Lemma 1 Let satisfy (K.1234) and let be a continuous bounded density. Then, for each pair of sequence , such that , together with , as and for any one has with probability 1
The proof of Lemma 1 is postponed until Section 4.
Lemma 2 Let satisfy (K.34) and let be a uniformly Lipschitz and continuous density. Then, for each pair of sequence , such that , together with , as and for any we have
The proof of Lemma 2 is postponed until Section 4.
Theorem 1 Let satisfy (K.1234) and let be a uniformly Lipschitz, bounded and continuous density. Then, for each pair of sequence , such that , together with , as and for any one has with probability 1
This, in turn, implies that
(6)
The proof of Theorem 1 is postponed until Section 4.
The following corollaries handle respectively the uniform deviation of the estimate and with respect to and .
Corollary 1 Assuming that the assumptions in Theorem 1 hold. Then, we have
This, in turn, implies that
(7)
The proof of Corollary 1 is postponed until Section 4.
Corollary 2 Assuming that the assumptions in Theorem 1 hold. Then, we have
This, in turn, implies that
(8)
The proof of Corollary 2 is postponed until Section 4.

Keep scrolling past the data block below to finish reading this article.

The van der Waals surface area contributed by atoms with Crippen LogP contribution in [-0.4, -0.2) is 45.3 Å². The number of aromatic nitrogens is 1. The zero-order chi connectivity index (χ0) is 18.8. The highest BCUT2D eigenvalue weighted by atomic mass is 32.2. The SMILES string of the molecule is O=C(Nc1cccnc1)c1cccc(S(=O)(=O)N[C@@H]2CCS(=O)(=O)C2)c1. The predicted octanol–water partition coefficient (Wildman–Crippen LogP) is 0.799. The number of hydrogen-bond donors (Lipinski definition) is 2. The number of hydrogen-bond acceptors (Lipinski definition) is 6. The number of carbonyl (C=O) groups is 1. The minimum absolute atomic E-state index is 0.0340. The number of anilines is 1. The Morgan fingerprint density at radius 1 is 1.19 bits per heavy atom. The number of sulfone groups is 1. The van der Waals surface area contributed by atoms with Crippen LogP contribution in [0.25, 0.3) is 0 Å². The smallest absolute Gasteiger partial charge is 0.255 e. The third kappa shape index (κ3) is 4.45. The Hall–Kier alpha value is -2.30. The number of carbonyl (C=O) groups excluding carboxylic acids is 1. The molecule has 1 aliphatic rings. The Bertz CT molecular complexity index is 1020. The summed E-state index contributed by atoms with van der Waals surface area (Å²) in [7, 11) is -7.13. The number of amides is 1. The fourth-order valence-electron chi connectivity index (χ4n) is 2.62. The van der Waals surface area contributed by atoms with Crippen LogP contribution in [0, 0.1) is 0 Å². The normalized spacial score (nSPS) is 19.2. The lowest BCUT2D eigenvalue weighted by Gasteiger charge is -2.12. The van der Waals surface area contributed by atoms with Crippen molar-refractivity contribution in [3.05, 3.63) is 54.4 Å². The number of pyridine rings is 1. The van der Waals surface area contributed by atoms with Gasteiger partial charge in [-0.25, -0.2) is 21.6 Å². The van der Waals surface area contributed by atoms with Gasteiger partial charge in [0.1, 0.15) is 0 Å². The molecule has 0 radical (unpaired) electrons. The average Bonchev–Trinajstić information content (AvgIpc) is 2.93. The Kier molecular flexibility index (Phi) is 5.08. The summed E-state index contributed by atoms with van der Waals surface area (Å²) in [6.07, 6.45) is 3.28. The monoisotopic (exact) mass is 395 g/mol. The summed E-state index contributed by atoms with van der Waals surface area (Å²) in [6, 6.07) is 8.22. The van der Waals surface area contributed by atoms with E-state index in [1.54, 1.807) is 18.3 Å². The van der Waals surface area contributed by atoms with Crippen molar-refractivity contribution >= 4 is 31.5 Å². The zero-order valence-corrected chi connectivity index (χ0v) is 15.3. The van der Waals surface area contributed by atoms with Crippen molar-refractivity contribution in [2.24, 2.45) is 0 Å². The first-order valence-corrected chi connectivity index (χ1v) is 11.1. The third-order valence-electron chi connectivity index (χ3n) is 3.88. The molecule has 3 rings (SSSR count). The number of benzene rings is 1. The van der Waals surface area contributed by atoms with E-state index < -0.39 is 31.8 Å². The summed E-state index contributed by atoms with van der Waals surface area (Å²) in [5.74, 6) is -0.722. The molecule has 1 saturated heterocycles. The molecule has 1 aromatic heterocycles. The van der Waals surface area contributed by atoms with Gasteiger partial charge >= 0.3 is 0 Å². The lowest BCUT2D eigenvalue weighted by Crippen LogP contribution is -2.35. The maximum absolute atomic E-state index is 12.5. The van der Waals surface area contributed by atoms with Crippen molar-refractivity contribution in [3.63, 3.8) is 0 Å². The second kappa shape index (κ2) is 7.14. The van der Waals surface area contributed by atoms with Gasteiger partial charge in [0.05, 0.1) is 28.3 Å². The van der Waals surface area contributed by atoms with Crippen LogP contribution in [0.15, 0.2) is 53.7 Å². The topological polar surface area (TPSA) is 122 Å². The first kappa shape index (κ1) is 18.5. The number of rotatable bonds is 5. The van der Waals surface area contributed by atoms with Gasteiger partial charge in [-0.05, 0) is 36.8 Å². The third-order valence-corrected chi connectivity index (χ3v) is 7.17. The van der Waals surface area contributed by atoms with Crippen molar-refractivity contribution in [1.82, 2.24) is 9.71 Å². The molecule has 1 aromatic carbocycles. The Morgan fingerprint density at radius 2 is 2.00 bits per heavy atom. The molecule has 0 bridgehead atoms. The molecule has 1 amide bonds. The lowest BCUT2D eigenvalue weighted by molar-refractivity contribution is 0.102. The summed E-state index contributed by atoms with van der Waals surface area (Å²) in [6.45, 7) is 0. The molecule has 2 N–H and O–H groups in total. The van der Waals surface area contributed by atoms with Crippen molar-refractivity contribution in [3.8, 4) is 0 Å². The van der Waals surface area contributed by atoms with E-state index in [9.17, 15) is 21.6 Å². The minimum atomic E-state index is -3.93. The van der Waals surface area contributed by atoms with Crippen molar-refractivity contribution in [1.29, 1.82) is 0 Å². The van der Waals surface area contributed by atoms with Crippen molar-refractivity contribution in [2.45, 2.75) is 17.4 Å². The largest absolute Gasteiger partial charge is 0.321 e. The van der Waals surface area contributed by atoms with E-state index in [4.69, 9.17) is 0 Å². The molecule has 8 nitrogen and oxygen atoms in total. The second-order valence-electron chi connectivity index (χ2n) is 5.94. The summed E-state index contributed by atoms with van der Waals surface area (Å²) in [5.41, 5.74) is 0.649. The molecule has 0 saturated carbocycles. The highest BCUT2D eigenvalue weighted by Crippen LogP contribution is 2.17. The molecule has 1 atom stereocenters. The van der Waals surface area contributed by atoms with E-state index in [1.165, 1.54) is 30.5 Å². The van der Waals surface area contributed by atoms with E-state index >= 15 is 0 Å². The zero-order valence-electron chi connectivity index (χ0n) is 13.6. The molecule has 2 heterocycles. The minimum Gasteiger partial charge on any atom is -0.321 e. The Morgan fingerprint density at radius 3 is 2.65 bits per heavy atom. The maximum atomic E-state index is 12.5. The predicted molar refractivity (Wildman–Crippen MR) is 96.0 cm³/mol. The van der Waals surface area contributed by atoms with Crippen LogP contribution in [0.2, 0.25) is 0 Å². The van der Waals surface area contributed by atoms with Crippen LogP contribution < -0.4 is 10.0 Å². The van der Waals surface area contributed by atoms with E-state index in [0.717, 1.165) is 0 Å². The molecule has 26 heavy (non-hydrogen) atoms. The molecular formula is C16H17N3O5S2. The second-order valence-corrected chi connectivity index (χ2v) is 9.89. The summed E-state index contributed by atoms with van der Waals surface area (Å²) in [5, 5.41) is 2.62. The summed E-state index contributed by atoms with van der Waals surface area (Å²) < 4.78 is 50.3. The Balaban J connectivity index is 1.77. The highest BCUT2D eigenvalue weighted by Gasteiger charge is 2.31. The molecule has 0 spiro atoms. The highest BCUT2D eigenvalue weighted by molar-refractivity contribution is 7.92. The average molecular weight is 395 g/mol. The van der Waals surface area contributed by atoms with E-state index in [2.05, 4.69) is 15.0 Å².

Note that, the divergence estimator such as (5) also requires the appropriate choice of the smoothing parameter . The results given in (6), (7) and (8) show that any choice of between and ensures the strong consistency of the underlying divergence estimators. In other words, the fluctuation of the bandwidth in a small interval do not affect the consistency of the nonparametric estimators of these divergences. The work of Bouzebda and Elhattab [2] is very important for establishing our results, these authors have created a class of compactly supported densities. They used the following additional conditions.
(F.1) has a compact support say and is time continuously differentiable, and there exists a constant such that
(K.5) is of order , i.e., for some constant
and
Under (F.1) the expression may be written as follows
(9)